“Look we’ve got oysters Rockefeller! Beef Wellington! Napoleons! If we leave this lunch alone, it’ll take over Europe.” – Roger Sterling, “Mad Men” Season 1
Sunday night was a big night in the Flyover House: We roasted a duck AND Season 4 of AMC’s Mad Men premiered.
In anticipation of our favorite show returning for another season, I planned a retro menu even Betty Draper could be proud of. If Betty Draper cooked. Or ate anything other than Melba toast and chardonnay.
We started the evening with an Old Fashioned and the classic appetizer, Devils on Horseback. We used the classic recipe for Old Fashioned’s. You can find one here: “Mad Men” Classic Cocktails. I must say, I think that people drank differently in the 1960’s. The drinks seem fuller, heavier, the flavors more complex, requiring you to slow down, sip, enjoy. I feel more relaxed just writing that. As Roger Sterling would say, our generation drinks for the wrong reasons.
To go with our heady drinks, I made devils on horseback. They’re simply dates wrapped in bacon cooked under the broiler for a couple minutes until hot and crispy. The salty bacon is great with the bourbon.
And for our main event: duck l’orange. The recipe I found was featured in Gourmet magazine in 1948 and reprinted in 2006. The good people at Gourmet even noted that this recipe is not the tired 1960’s cliche, but truly a lovely dish deserving of place on the modern table. You can find the recipe here: duck l’orange.
I am thrilled to report that even my flyover small town grocery store carried frozen duck. Much like turkeys, frozen can work almost as well as fresh thanks to modern processes of flash freezing. This recipe calls for a Long Island or Peking duck. My bird just said “DUCK”.
The bird gets seasoned inside and out with salt, pepper, a little cumin, and coriander. Stuff the duck with onions, oranges, and fresh thyme, parsley, and marjoram. Then into the roasting pan on a bed of onions, carrots, and celery.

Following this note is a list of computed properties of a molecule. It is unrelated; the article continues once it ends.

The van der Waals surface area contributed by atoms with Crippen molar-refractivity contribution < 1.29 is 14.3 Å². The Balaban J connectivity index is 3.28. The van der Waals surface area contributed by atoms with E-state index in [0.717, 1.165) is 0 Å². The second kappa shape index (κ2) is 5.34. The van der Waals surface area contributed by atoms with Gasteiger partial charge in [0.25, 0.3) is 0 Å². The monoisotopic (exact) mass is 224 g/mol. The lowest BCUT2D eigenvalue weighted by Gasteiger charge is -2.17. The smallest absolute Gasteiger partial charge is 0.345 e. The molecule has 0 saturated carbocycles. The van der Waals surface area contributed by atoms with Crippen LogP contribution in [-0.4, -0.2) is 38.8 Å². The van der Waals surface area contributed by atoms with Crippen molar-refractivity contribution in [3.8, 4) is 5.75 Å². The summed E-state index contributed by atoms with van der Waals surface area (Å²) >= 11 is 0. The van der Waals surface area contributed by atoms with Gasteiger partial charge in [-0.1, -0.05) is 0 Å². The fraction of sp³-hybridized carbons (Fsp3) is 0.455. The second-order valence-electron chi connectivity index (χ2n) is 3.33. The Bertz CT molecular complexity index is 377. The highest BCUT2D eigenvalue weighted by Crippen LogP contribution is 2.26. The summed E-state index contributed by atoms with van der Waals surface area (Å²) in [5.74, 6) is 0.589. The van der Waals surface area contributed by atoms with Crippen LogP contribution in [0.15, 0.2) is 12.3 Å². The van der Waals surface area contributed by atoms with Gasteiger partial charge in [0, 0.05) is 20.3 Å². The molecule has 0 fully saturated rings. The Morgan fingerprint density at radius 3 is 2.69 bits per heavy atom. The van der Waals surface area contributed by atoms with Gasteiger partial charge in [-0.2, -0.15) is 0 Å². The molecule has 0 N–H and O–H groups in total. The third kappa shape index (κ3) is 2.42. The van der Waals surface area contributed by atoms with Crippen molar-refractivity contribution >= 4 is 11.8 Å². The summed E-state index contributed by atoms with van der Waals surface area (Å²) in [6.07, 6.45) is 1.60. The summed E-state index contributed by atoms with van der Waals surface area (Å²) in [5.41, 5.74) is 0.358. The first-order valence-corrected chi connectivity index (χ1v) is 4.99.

It gets roasted for 30 minutes on high (475°) heat, then the temp is lowered and you add white wine, orange juice, and stock to the roasting pan and cook until a thermometer says you’re not going to poison your guests (165° should do it).
Now all you need is the “l’orange” part of the recipe. While DUCK was roasting, I made my orange sauce. Start by caramelizing sugar in a sauce pan, which basically means letting it melt slowly. It will turn a deep brown, then add orange juice, salt, and white wine vinegar.
CAUTION: not only does this splash and sizzle, it will form a hard rock of sugar in the middle. You will think you’ve destroyed the meal. I actually threw my first try away. Then I re-read the recipe to find that with low heat and stirring, that sugar lump will slowly dissolve and you’ll have a thick citrusy syrup.
This syrup gets added to the pan drippings, some stock, and orange zest. Stir and thicken and Viola! Sauce l’orange!
Ready for the big reveal?!
TA-DA! The duck was moist with a salty, seasoned skin. Duck tastes like the dark meat of turkey, but it’s got even more of a wild, meaty flavor. And the sauce: a revelation! Not too sweet or too heavy. The orange zest really pops against the darker richness of the duck. Wow…I can’t believe I just wrote that. The sauce is great with the duck and well worth the sugar hardening confusion. Now what to cover with the leftover sauce???…..
UNFORESEEN BONUS: I discovered duck is not only available in flyover country, it is really reasonable. Granted, I did have to buy it frozen, but our almost 6 lb. friend was only $11! Not bad for an alternative to chicken.
I think after Sunday, the 1960’s are back in the Flyover House!
Just without the smoking and the gender roles. And sadly, without the fabulous hats. But they definitely got some things right. So pour yourself a Moscow Mule and enjoy!
xoxo Flyover Foodie